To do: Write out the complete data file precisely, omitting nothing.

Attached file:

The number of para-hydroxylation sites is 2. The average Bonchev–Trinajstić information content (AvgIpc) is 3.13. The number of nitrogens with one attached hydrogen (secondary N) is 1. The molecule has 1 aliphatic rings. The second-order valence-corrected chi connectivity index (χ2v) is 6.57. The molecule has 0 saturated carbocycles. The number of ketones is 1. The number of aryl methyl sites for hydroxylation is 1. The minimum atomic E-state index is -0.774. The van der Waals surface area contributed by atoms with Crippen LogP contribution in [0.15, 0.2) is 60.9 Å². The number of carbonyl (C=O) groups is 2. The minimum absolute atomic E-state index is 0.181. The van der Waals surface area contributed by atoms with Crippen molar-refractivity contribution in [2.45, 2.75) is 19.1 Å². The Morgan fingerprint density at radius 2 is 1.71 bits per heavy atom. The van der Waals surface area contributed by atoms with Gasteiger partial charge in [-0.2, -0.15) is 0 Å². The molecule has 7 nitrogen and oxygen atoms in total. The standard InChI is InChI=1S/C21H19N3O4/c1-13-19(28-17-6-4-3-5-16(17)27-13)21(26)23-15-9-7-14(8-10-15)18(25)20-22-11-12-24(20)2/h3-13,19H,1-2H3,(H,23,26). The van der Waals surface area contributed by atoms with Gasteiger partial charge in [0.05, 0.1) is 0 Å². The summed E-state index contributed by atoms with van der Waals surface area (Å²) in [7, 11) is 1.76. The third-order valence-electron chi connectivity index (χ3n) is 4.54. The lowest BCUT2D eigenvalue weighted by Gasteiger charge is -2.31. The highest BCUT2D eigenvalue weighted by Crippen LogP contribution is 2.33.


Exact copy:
The number of para-hydroxylation sites is 2. The average Bonchev–Trinajstić information content (AvgIpc) is 3.13. The number of nitrogens with one attached hydrogen (secondary N) is 1. The molecule has 1 aliphatic rings. The second-order valence-corrected chi connectivity index (χ2v) is 6.57. The molecule has 0 saturated carbocycles. The number of ketones is 1. The number of aryl methyl sites for hydroxylation is 1. The minimum atomic E-state index is -0.774. The van der Waals surface area contributed by atoms with Crippen LogP contribution in [0.15, 0.2) is 60.9 Å². The number of carbonyl (C=O) groups is 2. The minimum absolute atomic E-state index is 0.181. The van der Waals surface area contributed by atoms with Crippen molar-refractivity contribution in [2.45, 2.75) is 19.1 Å². The Morgan fingerprint density at radius 2 is 1.71 bits per heavy atom. The van der Waals surface area contributed by atoms with Gasteiger partial charge in [-0.2, -0.15) is 0 Å². The molecule has 7 nitrogen and oxygen atoms in total. The standard InChI is InChI=1S/C21H19N3O4/c1-13-19(28-17-6-4-3-5-16(17)27-13)21(26)23-15-9-7-14(8-10-15)18(25)20-22-11-12-24(20)2/h3-13,19H,1-2H3,(H,23,26). The van der Waals surface area contributed by atoms with Gasteiger partial charge in [0.05, 0.1) is 0 Å². The summed E-state index contributed by atoms with van der Waals surface area (Å²) in [7, 11) is 1.76. The third-order valence-electron chi connectivity index (χ3n) is 4.54. The lowest BCUT2D eigenvalue weighted by Gasteiger charge is -2.31. The highest BCUT2D eigenvalue weighted by Crippen LogP contribution is 2.33.